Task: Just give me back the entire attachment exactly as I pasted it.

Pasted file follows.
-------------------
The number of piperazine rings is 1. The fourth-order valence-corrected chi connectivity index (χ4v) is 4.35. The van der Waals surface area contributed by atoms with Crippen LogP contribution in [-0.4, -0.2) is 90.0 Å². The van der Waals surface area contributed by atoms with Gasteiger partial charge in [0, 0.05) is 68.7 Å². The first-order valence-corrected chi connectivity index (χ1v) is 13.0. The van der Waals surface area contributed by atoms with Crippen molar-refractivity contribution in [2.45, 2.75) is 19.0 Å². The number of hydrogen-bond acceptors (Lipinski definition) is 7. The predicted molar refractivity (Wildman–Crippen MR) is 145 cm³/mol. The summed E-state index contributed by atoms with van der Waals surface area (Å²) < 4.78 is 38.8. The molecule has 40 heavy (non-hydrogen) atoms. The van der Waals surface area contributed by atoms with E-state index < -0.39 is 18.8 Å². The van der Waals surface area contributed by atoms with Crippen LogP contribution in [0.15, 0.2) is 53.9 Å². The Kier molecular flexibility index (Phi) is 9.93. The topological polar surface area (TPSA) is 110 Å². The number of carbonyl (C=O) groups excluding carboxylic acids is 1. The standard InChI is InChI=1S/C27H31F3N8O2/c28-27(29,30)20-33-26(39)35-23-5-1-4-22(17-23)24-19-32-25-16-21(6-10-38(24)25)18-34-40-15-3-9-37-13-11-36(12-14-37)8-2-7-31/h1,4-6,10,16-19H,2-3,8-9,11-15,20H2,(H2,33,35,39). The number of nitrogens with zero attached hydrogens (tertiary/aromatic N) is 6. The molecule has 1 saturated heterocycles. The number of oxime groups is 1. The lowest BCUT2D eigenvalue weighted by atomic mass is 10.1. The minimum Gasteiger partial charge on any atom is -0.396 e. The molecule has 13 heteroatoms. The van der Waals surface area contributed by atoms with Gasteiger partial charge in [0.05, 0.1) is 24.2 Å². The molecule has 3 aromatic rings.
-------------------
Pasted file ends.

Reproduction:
The number of piperazine rings is 1. The fourth-order valence-corrected chi connectivity index (χ4v) is 4.35. The van der Waals surface area contributed by atoms with Crippen LogP contribution in [-0.4, -0.2) is 90.0 Å². The van der Waals surface area contributed by atoms with Gasteiger partial charge in [0, 0.05) is 68.7 Å². The first-order valence-corrected chi connectivity index (χ1v) is 13.0. The van der Waals surface area contributed by atoms with Crippen molar-refractivity contribution in [2.45, 2.75) is 19.0 Å². The number of hydrogen-bond acceptors (Lipinski definition) is 7. The predicted molar refractivity (Wildman–Crippen MR) is 145 cm³/mol. The summed E-state index contributed by atoms with van der Waals surface area (Å²) < 4.78 is 38.8. The molecule has 40 heavy (non-hydrogen) atoms. The van der Waals surface area contributed by atoms with E-state index < -0.39 is 18.8 Å². The van der Waals surface area contributed by atoms with Crippen LogP contribution in [0.15, 0.2) is 53.9 Å². The Kier molecular flexibility index (Phi) is 9.93. The topological polar surface area (TPSA) is 110 Å². The number of carbonyl (C=O) groups excluding carboxylic acids is 1. The standard InChI is InChI=1S/C27H31F3N8O2/c28-27(29,30)20-33-26(39)35-23-5-1-4-22(17-23)24-19-32-25-16-21(6-10-38(24)25)18-34-40-15-3-9-37-13-11-36(12-14-37)8-2-7-31/h1,4-6,10,16-19H,2-3,8-9,11-15,20H2,(H2,33,35,39). The number of nitrogens with zero attached hydrogens (tertiary/aromatic N) is 6. The molecule has 1 saturated heterocycles. The number of oxime groups is 1. The lowest BCUT2D eigenvalue weighted by atomic mass is 10.1. The minimum Gasteiger partial charge on any atom is -0.396 e. The molecule has 13 heteroatoms. The van der Waals surface area contributed by atoms with Gasteiger partial charge in [0.05, 0.1) is 24.2 Å². The molecule has 3 aromatic rings.